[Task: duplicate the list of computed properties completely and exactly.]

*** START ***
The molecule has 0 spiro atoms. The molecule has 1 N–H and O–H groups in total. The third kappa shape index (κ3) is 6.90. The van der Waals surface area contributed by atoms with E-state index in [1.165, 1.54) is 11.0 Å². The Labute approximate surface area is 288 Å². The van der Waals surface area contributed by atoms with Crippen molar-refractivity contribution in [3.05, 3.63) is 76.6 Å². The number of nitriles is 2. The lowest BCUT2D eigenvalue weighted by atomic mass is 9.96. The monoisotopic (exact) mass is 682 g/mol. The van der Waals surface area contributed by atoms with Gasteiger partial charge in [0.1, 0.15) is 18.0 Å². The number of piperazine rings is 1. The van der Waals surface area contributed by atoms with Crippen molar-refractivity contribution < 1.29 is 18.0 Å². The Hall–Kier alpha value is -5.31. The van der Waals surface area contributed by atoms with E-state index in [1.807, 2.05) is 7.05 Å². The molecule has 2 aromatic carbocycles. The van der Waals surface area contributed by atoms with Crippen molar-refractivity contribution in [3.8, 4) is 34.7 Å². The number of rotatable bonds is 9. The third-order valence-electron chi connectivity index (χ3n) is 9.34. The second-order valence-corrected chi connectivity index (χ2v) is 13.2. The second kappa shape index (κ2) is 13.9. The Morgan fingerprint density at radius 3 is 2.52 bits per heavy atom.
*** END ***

The molecule has 0 spiro atoms. The molecule has 1 N–H and O–H groups in total. The third kappa shape index (κ3) is 6.90. The van der Waals surface area contributed by atoms with E-state index in [1.165, 1.54) is 11.0 Å². The Labute approximate surface area is 288 Å². The van der Waals surface area contributed by atoms with Crippen molar-refractivity contribution in [3.05, 3.63) is 76.6 Å². The number of nitriles is 2. The lowest BCUT2D eigenvalue weighted by atomic mass is 9.96. The monoisotopic (exact) mass is 682 g/mol. The van der Waals surface area contributed by atoms with Gasteiger partial charge in [0.1, 0.15) is 18.0 Å². The number of piperazine rings is 1. The van der Waals surface area contributed by atoms with Crippen molar-refractivity contribution < 1.29 is 18.0 Å². The Hall–Kier alpha value is -5.31. The van der Waals surface area contributed by atoms with E-state index in [1.807, 2.05) is 7.05 Å². The molecule has 2 aromatic carbocycles. The van der Waals surface area contributed by atoms with Crippen molar-refractivity contribution in [3.8, 4) is 34.7 Å². The number of rotatable bonds is 9. The third-order valence-electron chi connectivity index (χ3n) is 9.34. The second-order valence-corrected chi connectivity index (χ2v) is 13.2. The second kappa shape index (κ2) is 13.9. The Morgan fingerprint density at radius 3 is 2.52 bits per heavy atom.